Facts:

Issue:

Tuason together with John, Peter, and Richard were charged with
Robbery and Carnapping. Only Tuason was apprehended.
Complainant is Torres, a public school teacher. She left her maid (Jovina)
alone in her house.
One morning, somebody knocked at the gate of the Torres residence
pretending to buy ice.
o As the maid handed the ice to the buyer, one of the robbers jumped
over the fence, poked a gun at her, covered her mouth, and opened
the gate of their house. The ice buyer and his companions barged
in.
o Numbering four (4), they pushed her inside Torres' house and
demanded the keys to the car and the safety vault. She told them
she did not know where the keys were hidden. They tied up her
hands and dragged her to the second floor of the house. Tuason
was allegedly left downstairs as their lookout.
The 3 men ransacked Torres' room. One of the accused stumbled upon a
box containing keys. They used the keys to open drawers and in the
process found the car key. Tuason was then summoned upstairs and
given the car key. He tried it on the car and succeeded in starting its
engine.
Accused were able to loot the vault and other valuable items in the house.
They then tied maids hands and feet to the bed's headboard and escaped
using Torres' car.
Torres reported the robbery to the police authorities. Jovina and their
neighbor described the physical features of the four (4) robbers before the
NBI cartographer. One of those drawn by the artist was a person with
a large mole between his eyebrows.
o Thereafter, Tuason was arrested by the NBI agents. The next day,
at the NBI headquarters, he was pointed to by Jovina and the other
prosecution witnesses as one of the perpetrators of the crimes at
bench.
Tuason anchored his defense on alibi and insufficient identification by the
prosecution.
o TC: Convicted Tuason of the crimes charged.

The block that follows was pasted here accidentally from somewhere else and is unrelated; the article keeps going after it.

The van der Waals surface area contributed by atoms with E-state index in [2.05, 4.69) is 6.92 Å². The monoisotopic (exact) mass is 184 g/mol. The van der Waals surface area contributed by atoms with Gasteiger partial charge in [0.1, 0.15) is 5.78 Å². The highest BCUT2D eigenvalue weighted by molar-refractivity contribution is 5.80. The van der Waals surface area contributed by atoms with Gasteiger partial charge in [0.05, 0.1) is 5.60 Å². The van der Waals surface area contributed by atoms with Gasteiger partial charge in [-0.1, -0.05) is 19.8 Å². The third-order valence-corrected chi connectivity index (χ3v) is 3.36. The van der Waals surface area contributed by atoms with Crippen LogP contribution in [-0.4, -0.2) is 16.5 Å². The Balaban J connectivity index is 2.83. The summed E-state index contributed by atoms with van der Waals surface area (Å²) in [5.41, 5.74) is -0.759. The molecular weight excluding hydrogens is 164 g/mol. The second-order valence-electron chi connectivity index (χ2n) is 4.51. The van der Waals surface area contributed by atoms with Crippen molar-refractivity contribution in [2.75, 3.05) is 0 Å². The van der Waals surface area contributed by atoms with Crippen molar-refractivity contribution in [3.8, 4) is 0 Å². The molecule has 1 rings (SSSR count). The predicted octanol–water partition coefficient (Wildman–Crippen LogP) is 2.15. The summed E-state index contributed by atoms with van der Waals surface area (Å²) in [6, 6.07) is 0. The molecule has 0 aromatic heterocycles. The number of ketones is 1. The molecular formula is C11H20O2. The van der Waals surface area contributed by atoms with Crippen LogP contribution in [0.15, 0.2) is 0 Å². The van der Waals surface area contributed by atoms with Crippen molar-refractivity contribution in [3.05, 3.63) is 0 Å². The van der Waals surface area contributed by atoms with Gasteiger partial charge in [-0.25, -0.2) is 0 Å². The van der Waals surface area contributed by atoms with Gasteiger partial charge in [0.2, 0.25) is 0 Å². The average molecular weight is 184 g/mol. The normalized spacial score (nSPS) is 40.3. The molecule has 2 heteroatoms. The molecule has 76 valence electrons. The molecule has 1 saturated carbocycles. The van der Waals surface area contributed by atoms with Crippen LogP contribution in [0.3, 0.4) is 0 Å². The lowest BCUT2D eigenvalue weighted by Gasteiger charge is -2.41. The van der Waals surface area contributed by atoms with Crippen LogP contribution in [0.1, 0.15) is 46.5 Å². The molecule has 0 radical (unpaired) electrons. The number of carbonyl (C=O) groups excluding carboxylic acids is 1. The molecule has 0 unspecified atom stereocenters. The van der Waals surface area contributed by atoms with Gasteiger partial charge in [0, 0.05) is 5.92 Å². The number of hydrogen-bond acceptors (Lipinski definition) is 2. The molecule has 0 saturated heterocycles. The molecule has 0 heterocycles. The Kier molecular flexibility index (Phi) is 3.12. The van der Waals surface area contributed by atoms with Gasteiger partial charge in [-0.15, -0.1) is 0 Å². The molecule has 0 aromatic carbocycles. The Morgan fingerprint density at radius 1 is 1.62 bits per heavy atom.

o CA: affirmed RTCs decision in toto.

W/n the testimony of Jovina can serve as a basis for the conviction of
Tuason beyond reasonable doubt.
Held:

No. The trial court cannot convict Tuason on the basis of a deduction that
is irrational because it is not derived from an established fact. The records
do not show any fact from which the trial court can logically deduce the
conclusion that Tuason covered up his scar with a black coloring to make
it appear as a mole. Such an illogical reasoning cannot constitute
evidence of guilt beyond reasonable doubt.
At the NBI headquarters, Jovina described Tuason as 5'3" tall and with a
big mole between his eyebrows. While Quintal also described Tuason as
5'3" and with a black mole between his eyebrows.
o On the basis of their description, the NBI cartographer made a
drawing of Tuason showing a dominant mole between his eyes. As
it turned out, Tuason has no mole but only a scar between his eyes.
Moreover, he is 5'8.5" and not 5'3" tall. There is a big difference
between a mole and a scar.
o If indeed Jovina and Quintal had a good look at Tuason during the
robbery, they could not have erroneously described Tuason.
Worthy to note, Tuason was not wearing any mask in the occasion.
Jovina's attempt to explain her erroneous description does not at all
convince.
SC: Tuason is acquitted.
8.

CANDIDO & RUMBAUA V. CA - GATCHALIAN

9.

PEOPLE V. BARELLANO - HAUTEA

10.

PEOPLE V. SANCHEZ - LESAVA